Thursday, June 24, 2010

Pet turtle causes taxiing plane to return to gate

ATLANTA – A caged, 2-inch turtle traveling with a 10-year-old girl caused a flight crew to turn a taxiing plane around, take the girl and her sisters off the flight and tell them they couldn't fly with the tiny pet.

The sisters threw the animal and cage in the trash and returned to their seats crying Tuesday after AirTran Airways employees on the jetway said they couldn't look after the turtle while their father drove to retrieve it.
Two days later, Carley Helm was reunited with the pet after it initially appeared the trash was emptied along with the reptile.

Carley was heading home to Milwaukee after visiting her father in Atlanta with sisters Annie, 13, and Rebecca, 22, when the flap unfolded. The sisters say they made it past security screeners and an AirTran gate agent before boarding with the caged pet. One flight attendant told them to stow the cage under their seat, they say.

But with the flight rolling toward its takeoff, an attendant told them the turtle wasn't allowed in the cabin. The plane returned to the gate, the girls were escorted off and airline employees told them they couldn't get back on with the pet, the girls and the airline say.

While the sisters say they were told to put the reptile in the trash, AirTran says the girls made the choice themselves, despite an offer to fly later at no extra charge.

AirTran company policy bars animals other than cats, dogs and household birds in the cabin, said spokesman Christopher White. White cited a Centers for Disease Control and Prevention report that says the reptiles have been known to carry salmonella bacteria.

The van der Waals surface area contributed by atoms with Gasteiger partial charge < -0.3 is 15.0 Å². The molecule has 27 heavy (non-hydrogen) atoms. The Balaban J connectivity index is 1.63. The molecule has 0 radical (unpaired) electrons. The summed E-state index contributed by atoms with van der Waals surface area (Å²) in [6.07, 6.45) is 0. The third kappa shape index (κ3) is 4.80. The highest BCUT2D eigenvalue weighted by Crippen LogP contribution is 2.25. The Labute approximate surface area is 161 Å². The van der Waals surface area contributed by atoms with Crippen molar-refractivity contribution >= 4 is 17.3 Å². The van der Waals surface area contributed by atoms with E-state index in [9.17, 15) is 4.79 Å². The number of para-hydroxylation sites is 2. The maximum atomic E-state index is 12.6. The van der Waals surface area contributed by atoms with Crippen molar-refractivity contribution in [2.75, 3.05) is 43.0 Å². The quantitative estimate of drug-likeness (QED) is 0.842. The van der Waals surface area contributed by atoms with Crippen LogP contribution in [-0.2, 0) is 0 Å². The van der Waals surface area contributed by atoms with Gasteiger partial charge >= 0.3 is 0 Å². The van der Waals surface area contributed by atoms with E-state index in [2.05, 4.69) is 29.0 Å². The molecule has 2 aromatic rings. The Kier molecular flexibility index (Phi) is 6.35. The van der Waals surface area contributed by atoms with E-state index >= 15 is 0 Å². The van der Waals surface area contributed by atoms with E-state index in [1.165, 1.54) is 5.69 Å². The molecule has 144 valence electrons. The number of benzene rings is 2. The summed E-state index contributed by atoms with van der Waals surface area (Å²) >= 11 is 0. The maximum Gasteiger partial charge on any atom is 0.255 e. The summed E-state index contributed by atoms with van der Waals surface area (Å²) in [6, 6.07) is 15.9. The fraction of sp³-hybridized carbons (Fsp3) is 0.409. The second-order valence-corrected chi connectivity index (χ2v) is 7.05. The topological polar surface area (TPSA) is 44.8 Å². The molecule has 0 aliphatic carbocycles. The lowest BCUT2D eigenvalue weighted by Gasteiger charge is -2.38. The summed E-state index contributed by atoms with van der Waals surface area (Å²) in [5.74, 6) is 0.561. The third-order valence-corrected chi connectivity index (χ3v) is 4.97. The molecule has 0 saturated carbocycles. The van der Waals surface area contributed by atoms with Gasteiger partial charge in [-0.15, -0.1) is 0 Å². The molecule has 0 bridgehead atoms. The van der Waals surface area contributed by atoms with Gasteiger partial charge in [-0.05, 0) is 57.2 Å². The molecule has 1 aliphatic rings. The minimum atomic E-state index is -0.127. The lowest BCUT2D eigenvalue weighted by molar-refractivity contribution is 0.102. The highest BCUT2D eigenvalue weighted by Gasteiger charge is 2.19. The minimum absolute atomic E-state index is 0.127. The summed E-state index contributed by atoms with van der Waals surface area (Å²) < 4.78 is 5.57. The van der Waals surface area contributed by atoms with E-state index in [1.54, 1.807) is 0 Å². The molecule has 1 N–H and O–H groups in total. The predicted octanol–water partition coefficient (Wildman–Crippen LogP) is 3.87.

Rebecca Helm said the girls were led onto the jetway and told they'd have to get rid of the baby red ear slider — named Neytiri after the princess in the movie "Avatar" — if they wanted to reboard.

"I asked, 'What do you mean get rid of it?' and they said throw it away," she said.

Rebecca Helm called their father, and he began driving back to the airport. She asked an AirTran employee to make arrangements with the father to look after the pet until he could get to the airport, but the employee refused.

"I basically had to make a really fast decision because the whole plane was being delayed," Rebecca Helm said. The bin wasn't very full and she thought the turtle could be found easily once her dad arrived, she said.
"I was very sad, and I felt bad for my littlest sister because it was her first pet and she was planning to take care of it herself," Rebecca Helm said.

White, the AirTran spokesman, said the sisters were given the option of getting back on the plane without the turtle or taking a later flight to give them time to come up with other arrangements.

The 22-year-old sister twice declined the offer to take a later flight, White said. She was told that AirTran staff couldn't look after the pet.

"We don't have the personnel or the facilities to care for people's pets," White said.

Rebecca Helm asked if throwing the pet away would allow for them to get back on the flight, White said. The gate agent did not tell the sisters what to do but said they could not get on the plane with the turtle, White said.

"At no time did any AirTran Airways crew member order or suggest that they put the turtle in the trash," he said.

Half an hour later, the sisters' father called, saying he wanted to come look through the trash for the turtle, White said. The gate agent looked in the trash can, couldn't find the turtle and assumed it had been emptied, he said.

The airline discovered Wednesday that the ramp supervisor had rescued the turtle from the trash "out of his own compassion" and given it to another crew member, who took it home for her 5-year-old son, White said.
AirTran told that crew member the original owners wanted it back, and the airline arranged for the turtle fly as cargo to Milwaukee on Thursday, White said.

The sisters' mother reported the incident to animal rights group PETA, which sent a letter to AirTran demanding an investigation and disciplinary action.

But for their part, Rebecca Helm's sisters "are very happy to have the turtle back," she said Thursday.

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